Ambrosia Beetles are a real irritation to growers of young trees. Pecan trees are just one of the victims of this pest. An attack is almost always fatal to the tree. The signs of the attack are not always noticeable so often the sudden death of an otherwise apparently healthy tree remains a mystery. The tell tale sign of attack are the toothpick like sticks of frass that stick out of the entry holes. If it has rained, the signs are there but the entry holes are small and require close inspection to see if the frass has washed away in the rain.
Ambrosia Beetles are hard to kill because the adults don’t actually eat the tree. They bore a hole into the tree to lay their eggs. They also deposit a fungus with the eggs. The fungus kills the tree and feeds the larvae.
The trees that are killed are always under stress but often that stress is not visible or apparent. Stress can be caused by cold injury, too much water from winter floods, drought injury, or other insect or fungal damage. Stressed trees emit ethanol and the ethanol is the homing beacon for the Ambrosia Beetle. It is the randomness of the attacks that is most maddening about this pest. Often the victim tree is in the middle of dozens of otherwise unaffected trees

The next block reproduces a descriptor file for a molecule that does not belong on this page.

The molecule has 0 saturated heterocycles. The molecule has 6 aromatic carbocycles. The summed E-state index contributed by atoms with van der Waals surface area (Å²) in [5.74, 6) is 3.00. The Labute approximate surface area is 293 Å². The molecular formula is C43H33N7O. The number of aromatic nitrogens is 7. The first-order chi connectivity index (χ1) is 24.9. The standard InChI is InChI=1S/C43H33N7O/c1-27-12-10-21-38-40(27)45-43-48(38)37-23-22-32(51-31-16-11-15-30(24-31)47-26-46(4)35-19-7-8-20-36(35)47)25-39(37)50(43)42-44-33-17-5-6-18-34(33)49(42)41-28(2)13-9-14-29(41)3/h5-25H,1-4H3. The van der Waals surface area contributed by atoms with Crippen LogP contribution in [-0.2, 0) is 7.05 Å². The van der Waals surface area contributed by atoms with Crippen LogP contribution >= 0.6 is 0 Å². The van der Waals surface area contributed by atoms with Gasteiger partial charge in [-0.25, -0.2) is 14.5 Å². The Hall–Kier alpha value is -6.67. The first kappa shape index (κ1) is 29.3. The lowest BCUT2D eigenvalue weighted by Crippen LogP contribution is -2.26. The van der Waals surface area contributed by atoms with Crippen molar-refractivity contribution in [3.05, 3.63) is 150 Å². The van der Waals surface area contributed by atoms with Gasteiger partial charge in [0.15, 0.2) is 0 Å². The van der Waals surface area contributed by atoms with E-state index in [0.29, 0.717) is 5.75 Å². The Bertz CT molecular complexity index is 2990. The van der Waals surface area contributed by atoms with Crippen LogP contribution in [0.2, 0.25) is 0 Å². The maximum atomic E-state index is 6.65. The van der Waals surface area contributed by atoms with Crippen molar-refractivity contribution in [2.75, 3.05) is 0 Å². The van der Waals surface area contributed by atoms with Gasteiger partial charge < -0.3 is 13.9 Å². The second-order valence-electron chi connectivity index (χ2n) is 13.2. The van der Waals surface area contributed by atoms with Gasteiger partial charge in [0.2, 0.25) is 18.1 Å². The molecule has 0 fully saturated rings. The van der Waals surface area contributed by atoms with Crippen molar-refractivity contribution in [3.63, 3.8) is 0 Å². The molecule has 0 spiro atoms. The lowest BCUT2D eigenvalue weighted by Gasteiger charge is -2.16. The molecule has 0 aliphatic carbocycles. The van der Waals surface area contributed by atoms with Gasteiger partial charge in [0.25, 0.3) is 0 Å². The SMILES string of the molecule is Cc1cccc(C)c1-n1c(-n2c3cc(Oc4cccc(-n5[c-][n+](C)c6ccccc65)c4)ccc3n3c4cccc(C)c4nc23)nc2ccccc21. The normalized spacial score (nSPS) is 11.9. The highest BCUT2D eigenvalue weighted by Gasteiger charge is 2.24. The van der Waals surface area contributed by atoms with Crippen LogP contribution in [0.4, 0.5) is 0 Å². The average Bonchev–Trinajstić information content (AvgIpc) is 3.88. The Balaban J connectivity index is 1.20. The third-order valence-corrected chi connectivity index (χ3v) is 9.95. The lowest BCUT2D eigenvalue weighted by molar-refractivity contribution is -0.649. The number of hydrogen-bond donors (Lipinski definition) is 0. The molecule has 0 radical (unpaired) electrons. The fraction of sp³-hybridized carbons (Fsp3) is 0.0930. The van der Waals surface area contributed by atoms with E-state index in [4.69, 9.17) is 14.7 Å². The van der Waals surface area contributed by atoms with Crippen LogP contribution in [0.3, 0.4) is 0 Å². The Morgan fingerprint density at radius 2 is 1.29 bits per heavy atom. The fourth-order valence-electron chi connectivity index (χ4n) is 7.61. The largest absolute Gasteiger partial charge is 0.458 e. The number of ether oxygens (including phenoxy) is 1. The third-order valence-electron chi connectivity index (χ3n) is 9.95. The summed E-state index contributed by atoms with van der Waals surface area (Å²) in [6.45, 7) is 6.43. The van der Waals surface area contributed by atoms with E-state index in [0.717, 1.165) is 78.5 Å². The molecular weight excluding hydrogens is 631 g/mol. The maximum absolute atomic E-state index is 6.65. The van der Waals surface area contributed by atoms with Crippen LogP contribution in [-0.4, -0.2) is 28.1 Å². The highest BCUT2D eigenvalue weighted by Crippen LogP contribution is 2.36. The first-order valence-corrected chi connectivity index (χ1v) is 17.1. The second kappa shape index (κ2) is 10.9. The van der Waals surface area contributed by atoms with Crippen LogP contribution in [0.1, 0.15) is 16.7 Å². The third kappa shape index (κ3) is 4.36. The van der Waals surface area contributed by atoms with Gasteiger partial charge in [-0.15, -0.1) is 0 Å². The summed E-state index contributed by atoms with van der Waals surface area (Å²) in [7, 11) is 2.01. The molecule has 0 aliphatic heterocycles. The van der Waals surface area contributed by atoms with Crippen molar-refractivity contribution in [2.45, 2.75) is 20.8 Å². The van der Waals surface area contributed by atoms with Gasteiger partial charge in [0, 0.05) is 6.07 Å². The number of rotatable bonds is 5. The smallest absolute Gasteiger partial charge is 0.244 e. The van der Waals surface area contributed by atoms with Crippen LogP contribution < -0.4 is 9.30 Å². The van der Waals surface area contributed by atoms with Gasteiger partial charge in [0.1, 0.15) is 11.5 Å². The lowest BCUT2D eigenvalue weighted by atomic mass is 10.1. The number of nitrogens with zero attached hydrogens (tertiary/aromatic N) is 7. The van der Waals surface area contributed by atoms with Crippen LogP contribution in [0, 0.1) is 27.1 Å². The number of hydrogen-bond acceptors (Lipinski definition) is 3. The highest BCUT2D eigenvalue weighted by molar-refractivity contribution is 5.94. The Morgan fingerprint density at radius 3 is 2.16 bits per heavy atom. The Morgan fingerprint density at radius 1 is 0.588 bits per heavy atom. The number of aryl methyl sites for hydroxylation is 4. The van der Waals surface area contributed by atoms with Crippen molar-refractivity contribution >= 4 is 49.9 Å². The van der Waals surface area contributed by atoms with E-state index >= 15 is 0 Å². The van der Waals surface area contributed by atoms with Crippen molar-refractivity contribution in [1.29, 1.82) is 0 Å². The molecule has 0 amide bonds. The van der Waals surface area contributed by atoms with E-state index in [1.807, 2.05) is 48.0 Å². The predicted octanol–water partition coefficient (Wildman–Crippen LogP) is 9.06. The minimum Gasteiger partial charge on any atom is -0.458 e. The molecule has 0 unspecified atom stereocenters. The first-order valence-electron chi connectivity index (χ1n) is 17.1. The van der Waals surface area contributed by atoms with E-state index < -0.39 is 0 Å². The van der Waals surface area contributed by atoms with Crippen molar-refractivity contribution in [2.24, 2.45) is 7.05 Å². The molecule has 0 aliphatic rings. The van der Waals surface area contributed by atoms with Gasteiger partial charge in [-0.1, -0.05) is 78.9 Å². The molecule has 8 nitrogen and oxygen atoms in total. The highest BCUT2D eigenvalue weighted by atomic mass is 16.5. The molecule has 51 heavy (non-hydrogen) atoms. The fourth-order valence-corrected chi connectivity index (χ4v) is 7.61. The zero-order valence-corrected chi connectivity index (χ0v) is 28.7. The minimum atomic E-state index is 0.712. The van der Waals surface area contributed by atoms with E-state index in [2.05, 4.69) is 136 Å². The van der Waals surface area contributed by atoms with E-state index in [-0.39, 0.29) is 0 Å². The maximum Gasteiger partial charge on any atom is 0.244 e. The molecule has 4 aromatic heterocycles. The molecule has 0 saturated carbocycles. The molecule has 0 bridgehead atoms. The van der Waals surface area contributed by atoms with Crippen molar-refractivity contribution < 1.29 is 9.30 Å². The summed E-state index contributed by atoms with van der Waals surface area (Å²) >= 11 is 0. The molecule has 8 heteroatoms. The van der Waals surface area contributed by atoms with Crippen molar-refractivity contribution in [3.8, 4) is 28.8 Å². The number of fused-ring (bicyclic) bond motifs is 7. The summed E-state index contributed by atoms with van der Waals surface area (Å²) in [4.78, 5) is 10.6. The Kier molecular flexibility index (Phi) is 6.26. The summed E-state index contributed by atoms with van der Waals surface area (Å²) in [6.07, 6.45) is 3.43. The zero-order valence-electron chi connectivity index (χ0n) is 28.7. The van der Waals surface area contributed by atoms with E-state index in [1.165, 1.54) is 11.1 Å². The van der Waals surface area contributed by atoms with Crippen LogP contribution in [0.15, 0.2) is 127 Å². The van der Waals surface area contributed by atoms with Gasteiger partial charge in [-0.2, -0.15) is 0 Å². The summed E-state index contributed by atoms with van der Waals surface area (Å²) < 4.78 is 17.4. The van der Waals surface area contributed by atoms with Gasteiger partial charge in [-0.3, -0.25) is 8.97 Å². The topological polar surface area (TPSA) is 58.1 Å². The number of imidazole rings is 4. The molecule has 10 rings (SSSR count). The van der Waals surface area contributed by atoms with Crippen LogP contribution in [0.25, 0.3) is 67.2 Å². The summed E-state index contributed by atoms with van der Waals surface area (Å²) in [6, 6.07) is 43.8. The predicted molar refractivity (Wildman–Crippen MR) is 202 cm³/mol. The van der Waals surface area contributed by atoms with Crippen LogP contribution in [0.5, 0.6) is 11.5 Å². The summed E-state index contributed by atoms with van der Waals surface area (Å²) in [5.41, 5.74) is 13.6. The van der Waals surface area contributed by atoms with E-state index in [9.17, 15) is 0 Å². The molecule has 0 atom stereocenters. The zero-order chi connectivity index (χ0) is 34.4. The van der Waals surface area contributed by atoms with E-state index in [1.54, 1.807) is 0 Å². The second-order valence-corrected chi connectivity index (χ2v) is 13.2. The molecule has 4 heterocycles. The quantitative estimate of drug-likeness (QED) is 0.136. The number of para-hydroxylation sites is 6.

There are several species of Ambrosia Beetle, some native and some invasive. The invasive ones are the ones causing the trouble here. I could go into descriptions but this is not a scholarly paper on the minutia of tiny insects.
Systemic pesticides are required to kill these little buggers. Because they don’t actually feed on the tree, the pesticide must be present when they take the first bite and be concentrated enough to kill with the first bite. Pesticides only need to be applied to the trunk of the tree. The beetles begin to fly at 70 degrees.